Through the Banana Factory, ArtsQuest has offered educational opportunities to thousands of community residents through diverse programs including:
- B-Smart (an after-school enrichment program for middle school students presented in collaboration with the Bethlehem Area School District)
- Holy Infancy Arts Program (a program of intense arts activities for the K-8 Catholic School located a few blocks from the Banana Factory)
- Scholarships for any adult or child to any class or camp offered at the Banana Factory
- More than 300 classes and workshops for adults and children annually, as well as camps for children
- 15 art exhibits annually in the three galleries
- First Fridays, which attract 200-600 people each month
Through the Banana Factory's program and ArtsQuest's arts and cultural festivals, ArtsQuest offers exposure opportunities for hundreds of regional visual artists throughout the year.
SteelStacks became the "BHAG" (big hairy, audacious goal) for ArtsQuest starting in 2002 with a visit by ArtsQuest leaders to repurposed steel mills and coal mines in Germany.
While the long-term ownership of the former Bethlehem Steel plant was still in doubt, ArtsQuest invited nonprofit arts, education and pubic media organizations to brainstorm on the possibility of an "arts park" in the former plant. As a result of these meetings the local PBS affiliate, PBS39, committed to partnering on the development of an arts and culture campus eventually named SteelStacks.
In 2004 an investor group purchased the 120-acre historic core of the steel plant that runs along the Lehigh River on the City's SouthSide. That same year, the Pennsylvania Legislature approved slots casino gaming. In 2006, the state awarded a license to the Las Vegas Sands Corporation for a casino on the eastern end of the core steel site, with the understanding that the Sands would donate approximately 10 acres to ArtsQuest, PBS39 and the City of Bethlehem for an arts campus.
In keeping with our mission, the goal of SteelStacks was to supplement cultural offerings in the region so that residents would not have to travel to New York or Philadelphia for those offerings, and to provide exposure and development for regional artists. To that end SteelStacks and its anchor, the ArtsQuest Center, include:
The Levitt Pavilion SteelStacks, which is a partnership with the national Levitt Pavilions, offers at least 50 free family friendly concerts on its lawn throughout the summer months, plus a weekly summer family film series. These concerts now draw more than 50,000 people per year.
In May 2009 the Sands Casino opened, and that fall groundbreaking was held for the ArtsQuest Center.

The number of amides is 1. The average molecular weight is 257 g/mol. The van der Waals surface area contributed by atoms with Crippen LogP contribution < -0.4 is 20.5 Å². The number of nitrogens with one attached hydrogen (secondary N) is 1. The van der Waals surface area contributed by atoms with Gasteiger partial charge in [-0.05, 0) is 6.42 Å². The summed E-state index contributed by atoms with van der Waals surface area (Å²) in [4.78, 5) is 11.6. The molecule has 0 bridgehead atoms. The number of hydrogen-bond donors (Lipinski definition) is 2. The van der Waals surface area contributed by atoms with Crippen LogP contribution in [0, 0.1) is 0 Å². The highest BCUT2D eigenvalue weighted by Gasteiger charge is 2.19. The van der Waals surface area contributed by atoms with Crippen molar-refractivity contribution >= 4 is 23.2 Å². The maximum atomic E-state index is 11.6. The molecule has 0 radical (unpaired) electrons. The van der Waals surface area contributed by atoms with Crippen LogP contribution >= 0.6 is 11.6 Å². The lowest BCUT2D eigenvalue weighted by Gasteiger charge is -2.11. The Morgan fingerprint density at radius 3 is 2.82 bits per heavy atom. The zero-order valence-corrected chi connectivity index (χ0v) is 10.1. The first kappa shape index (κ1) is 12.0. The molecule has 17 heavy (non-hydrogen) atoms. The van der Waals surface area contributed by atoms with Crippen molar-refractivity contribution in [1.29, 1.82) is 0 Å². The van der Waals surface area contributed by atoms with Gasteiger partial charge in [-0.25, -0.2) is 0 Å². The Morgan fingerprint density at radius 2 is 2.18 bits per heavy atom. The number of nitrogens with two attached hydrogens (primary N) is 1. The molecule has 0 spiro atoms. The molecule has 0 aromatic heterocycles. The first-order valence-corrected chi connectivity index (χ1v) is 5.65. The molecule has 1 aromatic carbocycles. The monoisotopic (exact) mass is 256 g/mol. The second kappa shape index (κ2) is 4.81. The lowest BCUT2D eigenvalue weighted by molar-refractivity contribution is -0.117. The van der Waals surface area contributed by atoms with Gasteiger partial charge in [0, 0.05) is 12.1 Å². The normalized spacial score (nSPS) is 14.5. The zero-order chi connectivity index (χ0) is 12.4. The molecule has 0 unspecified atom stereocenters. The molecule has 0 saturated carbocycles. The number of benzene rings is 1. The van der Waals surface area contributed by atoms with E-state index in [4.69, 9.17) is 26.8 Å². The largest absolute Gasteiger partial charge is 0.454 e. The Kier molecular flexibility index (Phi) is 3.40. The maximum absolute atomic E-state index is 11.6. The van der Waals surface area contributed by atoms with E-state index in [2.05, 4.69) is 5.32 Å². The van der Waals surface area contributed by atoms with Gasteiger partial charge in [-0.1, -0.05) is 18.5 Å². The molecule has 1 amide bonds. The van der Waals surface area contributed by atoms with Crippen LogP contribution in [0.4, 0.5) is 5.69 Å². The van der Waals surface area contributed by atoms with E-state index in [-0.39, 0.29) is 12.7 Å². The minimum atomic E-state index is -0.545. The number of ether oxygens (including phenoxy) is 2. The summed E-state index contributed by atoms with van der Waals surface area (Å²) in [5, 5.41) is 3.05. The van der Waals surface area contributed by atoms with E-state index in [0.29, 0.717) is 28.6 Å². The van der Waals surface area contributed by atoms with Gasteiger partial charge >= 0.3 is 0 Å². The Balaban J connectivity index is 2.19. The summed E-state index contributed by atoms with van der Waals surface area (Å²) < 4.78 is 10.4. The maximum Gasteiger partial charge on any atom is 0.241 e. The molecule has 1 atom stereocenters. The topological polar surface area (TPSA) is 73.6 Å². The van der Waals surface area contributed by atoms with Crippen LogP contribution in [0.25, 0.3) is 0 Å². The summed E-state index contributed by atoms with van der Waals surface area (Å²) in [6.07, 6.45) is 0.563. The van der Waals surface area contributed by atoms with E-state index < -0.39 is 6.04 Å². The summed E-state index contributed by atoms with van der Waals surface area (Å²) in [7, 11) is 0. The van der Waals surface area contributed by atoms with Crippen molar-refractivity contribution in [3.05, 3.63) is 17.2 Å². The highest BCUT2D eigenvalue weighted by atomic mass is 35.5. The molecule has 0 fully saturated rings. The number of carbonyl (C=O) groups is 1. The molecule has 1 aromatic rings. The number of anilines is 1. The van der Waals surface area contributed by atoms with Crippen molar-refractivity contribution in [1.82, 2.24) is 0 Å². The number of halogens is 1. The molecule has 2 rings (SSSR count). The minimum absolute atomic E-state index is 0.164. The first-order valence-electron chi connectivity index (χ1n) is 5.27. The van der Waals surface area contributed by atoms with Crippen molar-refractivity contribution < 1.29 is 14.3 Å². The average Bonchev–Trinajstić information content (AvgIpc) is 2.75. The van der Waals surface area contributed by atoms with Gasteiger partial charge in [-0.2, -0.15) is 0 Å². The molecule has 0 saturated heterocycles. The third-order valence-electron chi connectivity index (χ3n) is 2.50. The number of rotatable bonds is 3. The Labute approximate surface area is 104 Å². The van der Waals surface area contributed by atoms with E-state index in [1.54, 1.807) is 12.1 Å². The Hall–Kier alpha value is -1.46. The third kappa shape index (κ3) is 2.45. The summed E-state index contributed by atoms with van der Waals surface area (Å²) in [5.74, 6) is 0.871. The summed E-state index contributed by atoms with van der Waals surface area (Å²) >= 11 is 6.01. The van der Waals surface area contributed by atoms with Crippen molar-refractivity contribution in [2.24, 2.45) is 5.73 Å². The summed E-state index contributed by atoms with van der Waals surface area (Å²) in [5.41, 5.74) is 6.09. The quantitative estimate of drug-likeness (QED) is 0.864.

On April 15, 2011, the ArtsQuest Center at SteelStacks opened, followed by the Levitt Pavilion SteelStacks on July 2; PBS39 Public Media and Education Center on Aug. 26, and the Bethlehem Visitor Center in August 2012. In the first eight months of operation, SteelStacks attracted more than 700,000 visitors. In 2013, that number climbed to over 850,000.
In addition to ArtsQuest programs and festivals, including new festivals created since the nonprofit moved to the campus, SteelStacks has become home to community celebrations and public events such as the five-state Muscular Dystrophy Association Rally, Rodale Runners World Half Marathon, St. Luke's University Health Network Night of Heroes.
To date more than $80 million has been invested in one of the most unique arts and culture campuses in the world, with more on the way. In 2014, the Bethlehem Redevelopment Authority will complete the transition of the former Bethlehem Steel elevated railroad track that extends for one-half mile between the Sands Hotel and SteelStacks into a linear park where guests can explore the mighty blast furnaces and their history at close range. Soon ArtsQuest will complete development of the 26,000-square-foot "Turn and Grind Shop" into a new programming facility, which will serve to meet the demand for educational exhibits, sculpture and three-dimensional art shows, family performances and community events.
SteelStacks is a tremendous success for the City and the region. Most recruiters for local businesses, hospitals and educational institutions report bringing candidates for positions to SteelStacks to demonstrate the cultural vitality of the region.
When ArtsQuest planned SteelStacks, leaders drew a 40-mile radius around Bethlehem, a city of 76,000. Within that radius, 2.7 million people reside in western New Jersey and eastern Pennsylvania. ArtsQuest and community leaders no longer think of Bethlehem as a place that you need to leave to seek culture. Instead, we think of Bethlehem as a center of arts and culture in which we have made access at the arts much easier than going into a big city.
People now think of Bethlehem as a cultural center with great opportunities for creative people. Imagine that!